SecuriCamIf we keep silent, we may accidentally get across this false impression of indifference or even tolerance of spying. It can embolden companies like Canonical and even some KDE developers to do more of the same. We need more disputes and controversies over the matter; at the very least it serves as a cautionary tale, meaning that developers will think twice or thrice before implementing such malicious ‘features’ which nobody asked for. A few years ago Mozilla used its spying on Firefox users to justify removing RSS support from Firefox (Live Bookmarks), in effect participating in the “War on RSS” or the assault on an open, distributed, decentralised Web. Like Firefox’s abandonment of XUL, there seemed to be no benefit to it… to the users. These increasingly “data-driven” companies hire from Microsoft and from Facebook while posing publicly as champions of privacy. “Free/libre” software and “privacy-respecting” software aren’t the same thing, even if in practice any freedom-respecting software also tends to respect the privacy (an extension of freedom) of users. This was in fact one of the grounds of Stallman’s condemnation. If Canonical debunks the argument (or “selling point”) that GNU/Linux won’t betray your very discreet elements of life (like searching locally your photo albums), what will people think and what will freedom-respecting software advocacy look like?

One core (and seminal) argument for “Free/libre” software was, we ought to put power at the hands of the users. Because if the user does not control the software, it may in fact be the developer (or developer’s employer, government etc.) controlling the user. This argument has been valid since the 1980s. ‘Telemetry’ is an injustice in the sense that it embeds inside the code elements that give the developers unjust spying powers over users. It’s a stepping stone towards non-free and user-disrespecting software.

09.05.20

Qt is Shooting Itself in the Foot Again

Posted in KDE, Law at 9:06 am by Dr. Roy Schestowitz

This can only help GNOME and GTK

Constantine's foot

Summary: Qt’s consideration of going proprietary is a disaster in the making, likely attributed to misguided managers; but it is still not “too late” to change their minds, reminding them of all the negative publicity they received from developers because of the old licence

THIS is a difficult subject to tackle, but having read several hundreds of old E-mails (Debian-Private) about Qt licensing in the mid-90s I feel compelled to say something.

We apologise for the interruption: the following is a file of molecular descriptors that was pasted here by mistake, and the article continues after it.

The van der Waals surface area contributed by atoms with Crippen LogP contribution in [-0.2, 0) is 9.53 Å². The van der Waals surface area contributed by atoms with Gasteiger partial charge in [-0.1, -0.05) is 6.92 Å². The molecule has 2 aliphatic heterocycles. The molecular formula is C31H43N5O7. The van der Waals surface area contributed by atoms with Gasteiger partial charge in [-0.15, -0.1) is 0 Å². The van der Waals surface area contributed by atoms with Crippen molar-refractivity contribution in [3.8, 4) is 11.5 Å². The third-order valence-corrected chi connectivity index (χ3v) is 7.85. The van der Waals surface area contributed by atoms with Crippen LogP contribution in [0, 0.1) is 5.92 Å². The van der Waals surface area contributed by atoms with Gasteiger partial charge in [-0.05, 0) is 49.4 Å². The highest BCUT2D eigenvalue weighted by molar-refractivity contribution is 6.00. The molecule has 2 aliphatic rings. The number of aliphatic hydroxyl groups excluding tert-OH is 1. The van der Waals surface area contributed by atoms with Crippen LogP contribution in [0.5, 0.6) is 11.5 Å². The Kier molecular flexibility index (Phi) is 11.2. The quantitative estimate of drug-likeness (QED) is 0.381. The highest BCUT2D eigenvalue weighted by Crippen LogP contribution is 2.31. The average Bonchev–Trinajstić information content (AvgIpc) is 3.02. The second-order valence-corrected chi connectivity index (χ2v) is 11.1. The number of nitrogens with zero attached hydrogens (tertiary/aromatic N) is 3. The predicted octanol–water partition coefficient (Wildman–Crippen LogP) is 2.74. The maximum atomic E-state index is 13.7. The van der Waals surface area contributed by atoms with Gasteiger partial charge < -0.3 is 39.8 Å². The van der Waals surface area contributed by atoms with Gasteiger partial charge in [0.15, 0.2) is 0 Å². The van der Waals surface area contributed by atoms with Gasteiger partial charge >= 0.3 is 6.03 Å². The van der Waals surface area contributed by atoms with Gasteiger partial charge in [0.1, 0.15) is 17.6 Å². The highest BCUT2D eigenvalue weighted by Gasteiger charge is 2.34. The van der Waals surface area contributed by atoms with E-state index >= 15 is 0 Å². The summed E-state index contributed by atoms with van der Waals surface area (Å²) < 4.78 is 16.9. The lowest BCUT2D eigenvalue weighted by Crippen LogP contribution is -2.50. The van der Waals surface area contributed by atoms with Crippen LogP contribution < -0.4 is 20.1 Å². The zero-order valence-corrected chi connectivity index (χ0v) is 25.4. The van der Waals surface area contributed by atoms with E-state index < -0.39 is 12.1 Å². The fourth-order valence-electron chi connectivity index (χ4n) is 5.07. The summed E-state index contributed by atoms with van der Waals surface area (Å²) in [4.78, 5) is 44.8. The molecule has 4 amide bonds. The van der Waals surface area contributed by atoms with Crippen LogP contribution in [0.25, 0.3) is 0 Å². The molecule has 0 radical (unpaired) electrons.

“Seeing the many rants and flames about Qt (and by extension KDE) over this past week whilst examining Debian-Private archives, I can’t help but feel that with Qt6 the Qt folks (formerly Trolltech and Nokia) harm themselves greatly.”I first used KDE some time around 2000. My wife started using it in 2013. I use KDE on my main laptop and on a secondary laptop I use an older version of KDE (Qt4-based). I love the appearance of Qt widgets; I much prefer that to GTK/GNOME (I use GNOME3 on another secondary laptop and, having developed a bit with GTK since 2001, I have respect for GTK as well). Seeing the many rants and flames about Qt (and by extension KDE) over this past week whilst examining Debian-Private archives, I can’t help but feel that with Qt6 the Qt folks (formerly Trolltech and Nokia) harm themselves greatly. Months ago it became apparent that they’re eager to go proprietary again; KDE folks said they’d consider forking Qt if that happened, whereupon Qt issued some vaguely-worded statement that may raise more questions than it answers. Months down the line there’s still uncertainty about what might happen. It’s all in our Daily Links; nobody has talked about it or even brought up the subject for months (not because anything was tackled/resolved).

“…nobody has talked about it or even brought up the subject for months (not because anything was tackled/resolved).”The founder of KDE had already experienced Qt when working on LyX (a program that I love and have used for two decades) and he’s no longer involved. See what Bruce Perens said here about Miguel de Icaza’s perceived solution; there are many flamewars about Qt/KDE in the Debian-Private mailing list and a perception of bribery (to tolerate Qt).

The way things stand, it seems like Qt will maintain some special exemption for Free/libre software projects, including KDE. But a longstanding concern might be, will KDE basically help promote/market proprietary software which for many projects isn’t free to use, modify and so on? How is this going to work?

“But a longstanding concern might be, will KDE basically help promote/market proprietary software which for many projects isn’t free to use, modify and so on? How is this going to work?”It’s understandable that in 2020 many businesses struggle and try to somehow remain/become profitable. The pandemic makes it a lot harder. But if Qt goes ahead with its current plans (for a still-unreleased version) it may doom the entire thing, alienating developers and making legitimate once again all those 1990s complaints about Qt being present in GNU/Linux base systems. As if Qt is a tainted package that ought to be rejected by so-called ‘purists’ and pragmatists alike. Yes, they are totally pragmatic arguments against non-free software.

Qt has many bright engineers involved (favouring technical excellence over pure greed); over the years they moved from one company (or steward) to another and it wasn’t always clear how they’d ‘monetise’ their work (consulting, customisation, development services etc.) though the issue of money ought to be secondary when we talk about software freedom.